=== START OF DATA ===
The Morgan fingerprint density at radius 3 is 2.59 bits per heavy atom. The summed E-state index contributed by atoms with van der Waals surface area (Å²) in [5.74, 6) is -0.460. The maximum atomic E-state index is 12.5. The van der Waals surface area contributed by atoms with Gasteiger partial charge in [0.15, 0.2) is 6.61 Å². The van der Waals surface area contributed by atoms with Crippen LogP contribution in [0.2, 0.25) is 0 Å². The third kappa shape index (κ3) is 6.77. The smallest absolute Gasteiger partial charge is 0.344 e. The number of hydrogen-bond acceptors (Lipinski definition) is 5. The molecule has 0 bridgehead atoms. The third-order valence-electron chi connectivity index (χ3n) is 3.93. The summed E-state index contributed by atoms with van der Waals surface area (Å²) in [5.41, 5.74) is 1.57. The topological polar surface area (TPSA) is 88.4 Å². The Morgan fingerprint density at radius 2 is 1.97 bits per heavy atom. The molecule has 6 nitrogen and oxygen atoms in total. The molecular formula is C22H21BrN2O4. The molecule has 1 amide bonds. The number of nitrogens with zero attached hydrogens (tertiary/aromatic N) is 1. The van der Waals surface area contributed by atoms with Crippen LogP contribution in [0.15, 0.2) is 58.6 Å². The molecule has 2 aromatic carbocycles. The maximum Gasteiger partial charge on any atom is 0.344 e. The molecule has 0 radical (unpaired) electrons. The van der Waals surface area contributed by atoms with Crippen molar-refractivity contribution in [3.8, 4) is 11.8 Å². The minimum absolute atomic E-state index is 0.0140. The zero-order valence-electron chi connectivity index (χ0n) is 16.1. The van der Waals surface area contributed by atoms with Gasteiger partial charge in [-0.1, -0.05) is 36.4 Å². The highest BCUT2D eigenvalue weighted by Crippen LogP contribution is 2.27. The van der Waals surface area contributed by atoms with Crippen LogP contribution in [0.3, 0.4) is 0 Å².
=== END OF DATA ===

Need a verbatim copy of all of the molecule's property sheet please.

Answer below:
The Morgan fingerprint density at radius 3 is 2.59 bits per heavy atom. The summed E-state index contributed by atoms with van der Waals surface area (Å²) in [5.74, 6) is -0.460. The maximum atomic E-state index is 12.5. The van der Waals surface area contributed by atoms with Gasteiger partial charge in [0.15, 0.2) is 6.61 Å². The van der Waals surface area contributed by atoms with Crippen LogP contribution in [0.2, 0.25) is 0 Å². The third kappa shape index (κ3) is 6.77. The smallest absolute Gasteiger partial charge is 0.344 e. The number of hydrogen-bond acceptors (Lipinski definition) is 5. The molecule has 0 bridgehead atoms. The third-order valence-electron chi connectivity index (χ3n) is 3.93. The summed E-state index contributed by atoms with van der Waals surface area (Å²) in [5.41, 5.74) is 1.57. The topological polar surface area (TPSA) is 88.4 Å². The Morgan fingerprint density at radius 2 is 1.97 bits per heavy atom. The molecule has 6 nitrogen and oxygen atoms in total. The molecular formula is C22H21BrN2O4. The molecule has 1 amide bonds. The number of nitrogens with zero attached hydrogens (tertiary/aromatic N) is 1. The van der Waals surface area contributed by atoms with Crippen LogP contribution in [0.15, 0.2) is 58.6 Å². The molecule has 2 aromatic carbocycles. The maximum Gasteiger partial charge on any atom is 0.344 e. The molecule has 0 radical (unpaired) electrons. The van der Waals surface area contributed by atoms with Crippen molar-refractivity contribution in [3.8, 4) is 11.8 Å². The minimum absolute atomic E-state index is 0.0140. The zero-order valence-electron chi connectivity index (χ0n) is 16.1. The van der Waals surface area contributed by atoms with Gasteiger partial charge in [-0.1, -0.05) is 36.4 Å². The highest BCUT2D eigenvalue weighted by Crippen LogP contribution is 2.27. The van der Waals surface area contributed by atoms with Crippen LogP contribution in [0.3, 0.4) is 0 Å².